September 25, 2021

Fall at the Seattle Arboretum Japanese Tea Garden

I’m starting to surface for air after a couple of days of torpor following the protracted trip back home from Spain. The flights were uneventful, just a lot of hurry up and wait as one usually gets these days with air travel. Air traffic appears to be picking back up. It’s nowhere as crazy as it was pre-Covid but both the Madrid and the Atlanta airports were more full than they were on the outbound journey not quite three weeks ago. No episodes of air rage or bad behavior on my flights. It may becoming more frequent as mental health in general deteriorates as the pandemic grinds on but if the airlines start sharing their no fly lists with each other and people start to find themselves barred from all air travel if they don’t act like adults rather than toddlers in a snit, that particular issue of modern life is likely to take care of itself. The only hitch in the return trip was the complete dearth of ground transportation when I landed in Birmingham. Attendees at the Furnace Fest music festival apparently commandeered every taxi, Uber, and Lyft in the metro area on Thursday. Fortunately, I have phone a friend capabilities.

The weather has broken and the humidity is gone and the tang of fall is in the air. We’re getting into my favorite time of year. I’ve always been an autumn person. Fall to me means new beginnings and gearing up for new possibilities as I have been tied to the American academic calendar since age 5. Growing up, fall also meant the glorious Indian Summer days of a Seattle September, sunny without being warm, leaves beginning to change, and a prolonged magic hour in the late afternoon with a golden light from the setting sun so thick, you can almost cut it with a knife. I’ve never seen anything quite like it anywhere else I have lived. Must have something to do with the latitude. It also means a chill in the air at night so I’ve flipped the HVAC from cool to heat. The cats, who went into hiding for the first twelve hours or so after arrival, have decided I’m me and have reemerged and are going about their usual routines. I’ve done the laundry, the grocery shopping, unpacked, and in general started the process of going back to usual life.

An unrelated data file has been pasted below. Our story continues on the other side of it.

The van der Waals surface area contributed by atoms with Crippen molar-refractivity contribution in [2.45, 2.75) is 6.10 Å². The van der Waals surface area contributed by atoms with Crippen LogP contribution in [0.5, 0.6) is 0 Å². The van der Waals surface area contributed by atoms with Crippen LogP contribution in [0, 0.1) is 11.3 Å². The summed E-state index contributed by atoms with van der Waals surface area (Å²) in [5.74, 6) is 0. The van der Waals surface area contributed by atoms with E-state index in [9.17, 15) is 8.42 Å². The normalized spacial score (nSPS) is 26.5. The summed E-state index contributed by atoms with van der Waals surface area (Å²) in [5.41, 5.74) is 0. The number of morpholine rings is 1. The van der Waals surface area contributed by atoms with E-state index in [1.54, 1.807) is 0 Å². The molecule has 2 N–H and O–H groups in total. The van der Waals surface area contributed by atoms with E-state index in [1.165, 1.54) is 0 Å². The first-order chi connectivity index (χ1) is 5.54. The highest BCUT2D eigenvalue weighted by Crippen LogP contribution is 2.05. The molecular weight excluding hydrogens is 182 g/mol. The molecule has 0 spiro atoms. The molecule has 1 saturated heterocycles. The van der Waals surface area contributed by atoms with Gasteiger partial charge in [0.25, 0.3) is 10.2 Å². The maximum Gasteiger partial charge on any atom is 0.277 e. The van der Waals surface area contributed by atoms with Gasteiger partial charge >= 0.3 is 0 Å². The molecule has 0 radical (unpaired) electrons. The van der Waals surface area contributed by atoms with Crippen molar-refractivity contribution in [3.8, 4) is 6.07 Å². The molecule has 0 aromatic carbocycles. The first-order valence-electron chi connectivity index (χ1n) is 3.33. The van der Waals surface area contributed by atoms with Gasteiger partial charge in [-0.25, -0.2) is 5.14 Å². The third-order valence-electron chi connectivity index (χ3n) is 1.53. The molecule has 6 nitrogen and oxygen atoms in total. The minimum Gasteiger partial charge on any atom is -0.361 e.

The number of Covid inpatients at UAB has been steadily declining. Hopefully, that means that the worst of the Delta surge locally is over and things will calm down a bit and let everyone take a breather. However, the death rate is skyrocketing (as it does about four to six weeks after a surge begins). Alabama’s death rate per population is currently the highest in the country, about double that of every other state. We had 123 deaths yesterday and our seven day average is 125 deaths a day. In comparison, Spain, where I just was, had 44 deaths yesterday with a seven day average of 64. When you consider that Spain has three and a half to four times the population of Alabama, which place is doing a better job keeping its population out of harms way.